Tuesday, 14 February 2012

Review: Wesley Jensen

Wesley Jensen - Tales Of A Wandering Man (Independent)
Wesley Jensen’s biography can be found on various sites scattered around the information superhighway, and some of them go into considerable detail regarding family, upbringing, beliefs and career. Unfortunately, having perused several of them, I’m still not altogether sure what is precisely truth and what’s pretend. Perhaps it’s all true, in which case, I apologise to Mr. Jensen for doubting him, but all I’m ready to share with you, dear reader, are the basics; Wesley Jensen was born, he lives in California, and “Tales Of A Wandering Man” is his new record.

It’s not that there are obvious mistruths amongst the texts; it’s really just down to the telling. It’s all a little askew and awry; something that’s echoed in the music, a hybrid of alternative folk, sandblasted Americana and toothsome, quirky pop. Obvious influences aren’t easily recognisable, which is always a good thing, though the ambition, the capacity to bring non-pop sounds into a pop setting, and the ability to write and produce songs that leave an imprint long after the music has ceased, it’s groups like Arcade Fire and Radiohead that come to mind.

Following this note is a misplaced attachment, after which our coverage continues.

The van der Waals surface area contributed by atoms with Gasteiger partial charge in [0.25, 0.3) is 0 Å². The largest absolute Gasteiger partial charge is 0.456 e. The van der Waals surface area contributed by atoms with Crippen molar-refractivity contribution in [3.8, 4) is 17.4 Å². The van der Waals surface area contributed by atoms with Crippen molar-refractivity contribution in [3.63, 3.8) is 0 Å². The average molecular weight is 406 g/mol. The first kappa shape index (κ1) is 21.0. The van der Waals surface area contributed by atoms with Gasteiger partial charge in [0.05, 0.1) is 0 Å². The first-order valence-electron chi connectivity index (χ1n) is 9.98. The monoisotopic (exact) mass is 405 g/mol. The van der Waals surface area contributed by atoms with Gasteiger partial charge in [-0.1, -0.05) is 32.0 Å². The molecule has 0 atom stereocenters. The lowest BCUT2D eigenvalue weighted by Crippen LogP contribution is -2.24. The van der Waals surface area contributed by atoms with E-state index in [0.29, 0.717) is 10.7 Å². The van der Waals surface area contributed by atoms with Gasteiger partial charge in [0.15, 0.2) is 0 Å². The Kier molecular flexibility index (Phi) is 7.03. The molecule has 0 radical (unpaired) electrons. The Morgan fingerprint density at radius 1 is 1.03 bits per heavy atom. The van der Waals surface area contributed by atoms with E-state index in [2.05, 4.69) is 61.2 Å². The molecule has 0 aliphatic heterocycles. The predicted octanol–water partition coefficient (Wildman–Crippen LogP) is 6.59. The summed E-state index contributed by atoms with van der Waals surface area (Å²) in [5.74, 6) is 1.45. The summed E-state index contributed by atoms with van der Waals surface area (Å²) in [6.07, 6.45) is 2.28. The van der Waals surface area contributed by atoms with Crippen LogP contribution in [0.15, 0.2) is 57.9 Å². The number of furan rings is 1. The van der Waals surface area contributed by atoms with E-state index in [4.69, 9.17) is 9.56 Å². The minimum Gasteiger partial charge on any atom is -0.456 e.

“Tales Of A Wandering Man” is an album that should be enjoyed undiluted. At 44 minutes, it’s a perfect duration, and ideal for taping on one side of a C90 cassette tape to enjoy on a Sony Walkman, ideally whilst roller-skating. For those with more modernist tastes, I suppose some sort of iPod might be used, and for that kind of person, I understand ‘playlists’ are popular. If that is your predilection, I shall recommend the following tracks: “Dark Horse” is quite wonderful. Its propensity to change time signatures, its mysterious tones and natural, unfettered drive is quite captivating. The title track “Wandering Man” is equally appealing. Though never quite as extreme in its presentation, it compensates the listener with a gentle vulnerability, which doesn’t stop it getting boisterous, in parts. “The Stairs Are Alive” scores maximum points just for its title, and the song, much like the whole album, repeatedly lives up to expectations.
Simon M.

Wesley Jensen: Tales Of A Wandering Man

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